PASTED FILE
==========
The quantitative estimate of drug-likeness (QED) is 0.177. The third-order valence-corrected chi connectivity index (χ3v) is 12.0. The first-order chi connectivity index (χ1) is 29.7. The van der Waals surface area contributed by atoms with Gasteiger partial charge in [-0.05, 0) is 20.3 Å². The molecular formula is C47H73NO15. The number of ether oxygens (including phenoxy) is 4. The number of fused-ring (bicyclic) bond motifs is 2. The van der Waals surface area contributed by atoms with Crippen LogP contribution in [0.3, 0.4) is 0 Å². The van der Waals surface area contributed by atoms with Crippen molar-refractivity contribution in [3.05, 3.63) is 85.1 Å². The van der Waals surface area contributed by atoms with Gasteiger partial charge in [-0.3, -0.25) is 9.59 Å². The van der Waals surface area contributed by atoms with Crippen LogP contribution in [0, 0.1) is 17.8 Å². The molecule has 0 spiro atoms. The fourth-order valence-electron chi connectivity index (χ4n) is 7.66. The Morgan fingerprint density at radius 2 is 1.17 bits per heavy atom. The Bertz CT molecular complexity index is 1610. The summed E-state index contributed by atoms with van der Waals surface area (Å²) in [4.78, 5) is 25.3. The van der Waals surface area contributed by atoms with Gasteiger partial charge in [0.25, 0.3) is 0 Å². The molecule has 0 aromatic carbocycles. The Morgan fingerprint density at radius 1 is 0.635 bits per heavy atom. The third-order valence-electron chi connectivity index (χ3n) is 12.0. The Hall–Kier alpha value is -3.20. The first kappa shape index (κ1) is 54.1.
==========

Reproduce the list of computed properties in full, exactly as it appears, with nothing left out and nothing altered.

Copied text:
The quantitative estimate of drug-likeness (QED) is 0.177. The third-order valence-corrected chi connectivity index (χ3v) is 12.0. The first-order chi connectivity index (χ1) is 29.7. The van der Waals surface area contributed by atoms with Gasteiger partial charge in [-0.05, 0) is 20.3 Å². The molecular formula is C47H73NO15. The number of ether oxygens (including phenoxy) is 4. The number of fused-ring (bicyclic) bond motifs is 2. The van der Waals surface area contributed by atoms with Crippen LogP contribution in [0.3, 0.4) is 0 Å². The van der Waals surface area contributed by atoms with Crippen molar-refractivity contribution in [3.05, 3.63) is 85.1 Å². The van der Waals surface area contributed by atoms with Gasteiger partial charge in [-0.3, -0.25) is 9.59 Å². The van der Waals surface area contributed by atoms with Crippen LogP contribution in [0, 0.1) is 17.8 Å². The molecule has 0 spiro atoms. The fourth-order valence-electron chi connectivity index (χ4n) is 7.66. The Morgan fingerprint density at radius 2 is 1.17 bits per heavy atom. The Bertz CT molecular complexity index is 1610. The summed E-state index contributed by atoms with van der Waals surface area (Å²) in [4.78, 5) is 25.3. The van der Waals surface area contributed by atoms with Gasteiger partial charge in [0.25, 0.3) is 0 Å². The molecule has 0 aromatic carbocycles. The Morgan fingerprint density at radius 1 is 0.635 bits per heavy atom. The third-order valence-electron chi connectivity index (χ3n) is 12.0. The Hall–Kier alpha value is -3.20. The first kappa shape index (κ1) is 54.1.